Buying used phones might seem like a risky move. After all, who knows what the previous owner did (or didn’t do) when they were using it?

However, a company called OptoFidelity — which automates smartphone testing for various companies — just released some data it’s discovered about used phones. It turns out that less than four percent of used phones submitted to OptoFidelity for testing come up with a problem — and its sample size is huge, nearly one million devices.

What’s more, OptoFidelity breaks down just which failures come up the most when testing these used smartphones. You can see the chart below, but the general takeaway is this: the feature that fails the most is the physical buttons, with the second-most-likely-to-fail feature being the display.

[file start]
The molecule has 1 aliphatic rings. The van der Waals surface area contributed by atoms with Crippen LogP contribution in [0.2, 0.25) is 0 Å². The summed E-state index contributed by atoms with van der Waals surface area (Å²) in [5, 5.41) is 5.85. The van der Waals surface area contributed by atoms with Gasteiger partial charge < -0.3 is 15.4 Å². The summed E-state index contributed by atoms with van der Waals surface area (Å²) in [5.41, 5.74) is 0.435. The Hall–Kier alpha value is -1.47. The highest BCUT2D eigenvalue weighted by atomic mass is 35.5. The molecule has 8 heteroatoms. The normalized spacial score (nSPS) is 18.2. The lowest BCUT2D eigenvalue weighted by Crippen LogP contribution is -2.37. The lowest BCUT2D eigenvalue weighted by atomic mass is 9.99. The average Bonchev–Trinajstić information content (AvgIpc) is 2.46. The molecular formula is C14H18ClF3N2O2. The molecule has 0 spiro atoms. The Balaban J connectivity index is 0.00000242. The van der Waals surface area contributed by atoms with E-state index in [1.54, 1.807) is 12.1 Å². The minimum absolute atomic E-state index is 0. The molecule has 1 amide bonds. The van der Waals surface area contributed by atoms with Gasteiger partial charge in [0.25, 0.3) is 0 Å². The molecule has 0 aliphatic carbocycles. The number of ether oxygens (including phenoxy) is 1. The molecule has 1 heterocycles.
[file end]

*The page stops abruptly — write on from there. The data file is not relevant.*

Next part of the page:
Here’s the chart:

OptoFidelity

When you think about this, it makes a lot of sense. The physical buttons only can be pressed so many times before breaking and the LED display can only be lit for so long before having problems.

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Frankly though, we’re surprised connectors don’t fail as much as the speaker, considering there are probably a lot of people jamming broken and/or wrong cables into ports all the time. Although, there are probably also a lot of folks who crank their speaker loudness to the max, which puts some stress on the hardware (a ride on any city bus will attest to this).

OptoFidelity points out that this small percentage of failures it records in smartphones are in models that either never make it to the used market or are repaired before their second-hand sale. The company also reminds shoppers that the best way to buy used phones is to only buy from reputable sellers, such as big box stores like Best Buy or eBay/Swappa sellers who have positive feedback.

If you want to know more about buying used phones, check out our guide below!

NEXT: Why you should (and why you shouldn’t) buy a used smartphone